In 1978, Life also worked on Phyllis Hyman's Somewhere In My Lifetime.
Instant Funk (1979)
Produced by Bunny Sigler, and he stays close to T. Life's Philly/Salsoul blend
of lush, smooth orchestration and funky rhythms.
The single "Got My Mind Made Up (You Can Get It Girl)" is the band's best known song, and deservedly so: it's a brilliant
shot of uptempo disco-flavored funk, and "Don't You Wanna Party" (with a bizarre "jungle gym" refrain) is just about as
Sigler and the band also pull off some ballads ("Crying"; "Never Let It Go Away").
There are problems, though: "Darth Vader" is silly, and the "Zanzibar"-like "Wide World Of
Sports" never quite gets going.
Witch Doctor (1979)
Seems like they were trying a little too hard to ride trends here: the opening "Slap Slap Lickedy Lap" has a vocal chant recalling "Got My Mind Made Up" and a rhythm guitar line lifted from Kool and the Gang. "Bodyshine" is a duller take on the same subject (and an even more similar chant). The love songs are also a step down from previous releases ("I Had A Dream"; "It's Your Love On My Mind"), so the only find is the title track.
Something That You Do To Me (T. Life: 1980)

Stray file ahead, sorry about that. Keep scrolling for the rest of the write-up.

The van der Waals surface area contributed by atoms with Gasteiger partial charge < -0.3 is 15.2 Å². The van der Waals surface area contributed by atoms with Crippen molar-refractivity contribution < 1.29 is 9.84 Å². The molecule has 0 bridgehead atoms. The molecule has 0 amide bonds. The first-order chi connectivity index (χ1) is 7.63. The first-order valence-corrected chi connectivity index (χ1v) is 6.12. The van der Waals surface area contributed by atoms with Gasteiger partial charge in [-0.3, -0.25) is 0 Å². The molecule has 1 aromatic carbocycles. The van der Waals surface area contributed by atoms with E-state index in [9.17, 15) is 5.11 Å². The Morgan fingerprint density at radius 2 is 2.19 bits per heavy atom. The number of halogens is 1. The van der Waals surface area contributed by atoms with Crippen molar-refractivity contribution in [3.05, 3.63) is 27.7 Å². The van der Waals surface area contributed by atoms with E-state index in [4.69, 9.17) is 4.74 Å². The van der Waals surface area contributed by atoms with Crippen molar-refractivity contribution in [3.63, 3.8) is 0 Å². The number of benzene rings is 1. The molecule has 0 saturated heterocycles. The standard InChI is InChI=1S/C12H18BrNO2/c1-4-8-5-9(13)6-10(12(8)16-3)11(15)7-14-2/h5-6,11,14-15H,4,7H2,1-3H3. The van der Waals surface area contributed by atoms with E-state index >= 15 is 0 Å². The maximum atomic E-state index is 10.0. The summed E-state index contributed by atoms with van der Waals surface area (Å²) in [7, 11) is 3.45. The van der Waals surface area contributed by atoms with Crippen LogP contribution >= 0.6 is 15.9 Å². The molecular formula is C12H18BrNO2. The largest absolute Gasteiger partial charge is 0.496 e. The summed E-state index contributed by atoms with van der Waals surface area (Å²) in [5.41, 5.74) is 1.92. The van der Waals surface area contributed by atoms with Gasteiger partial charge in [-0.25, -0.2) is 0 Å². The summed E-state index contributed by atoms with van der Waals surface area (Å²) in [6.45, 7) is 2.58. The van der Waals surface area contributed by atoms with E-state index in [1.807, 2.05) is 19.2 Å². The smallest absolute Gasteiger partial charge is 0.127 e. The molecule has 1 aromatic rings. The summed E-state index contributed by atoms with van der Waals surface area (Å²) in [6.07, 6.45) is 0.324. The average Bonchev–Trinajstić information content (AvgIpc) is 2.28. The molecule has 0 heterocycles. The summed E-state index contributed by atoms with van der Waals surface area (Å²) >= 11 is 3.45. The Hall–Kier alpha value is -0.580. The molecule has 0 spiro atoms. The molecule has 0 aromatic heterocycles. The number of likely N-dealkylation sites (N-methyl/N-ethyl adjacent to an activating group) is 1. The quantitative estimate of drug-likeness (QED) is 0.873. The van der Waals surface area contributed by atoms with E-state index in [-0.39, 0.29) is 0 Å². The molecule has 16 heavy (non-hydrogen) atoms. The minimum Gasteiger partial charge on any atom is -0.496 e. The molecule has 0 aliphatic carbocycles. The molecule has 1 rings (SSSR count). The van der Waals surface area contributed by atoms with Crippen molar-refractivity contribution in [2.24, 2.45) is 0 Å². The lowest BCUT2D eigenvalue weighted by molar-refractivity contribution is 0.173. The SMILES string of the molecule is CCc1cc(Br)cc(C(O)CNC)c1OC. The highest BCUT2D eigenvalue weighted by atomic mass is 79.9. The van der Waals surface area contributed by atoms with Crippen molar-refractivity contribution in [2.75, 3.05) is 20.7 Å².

This time Life stopped singing like Sugarfoot and instead copied the annoying nasal, mock Brit stylings of Larry Blackmon ("For Your Love," not the Yardbirds hit; "Don't Let This Be The Last Time"). I could live with that if the tunes were top-notch, but instead they range from decent if obvious ("Smoking"; "Let Him Go," with groovy chorused bass) to dull and obvious ("I Can't Stop Dancing"; the endless title track).
The arrangements are much starker and out front, which makes the tunes sound more perfunctory than they actually are ("Don't Wanna Be Lonely," a ballad).
This same year, Life produced an LP for Thomas Bucknasty called Blast-O-Funk. (DBW)
The Funk Is On (1980)
As with "Got My Mind Made Up," the best thing about the group is the relaxed yet propulsive funk bass of Raymond Earl
("It's Cool"; Scotty Miller and Earl's "You Want My Love"). And the loose good-time vibe makes the record enjoyable even
when it's thin ("Funk-N-Roll," with overdone gag yodelling).
But the writing is weak: "Everybody" is a shameless copy of "One Nation Under A Groove,"
and the ballad "What Can I Do For You" relies on the falsetto group backing vocals that Earth, Wind &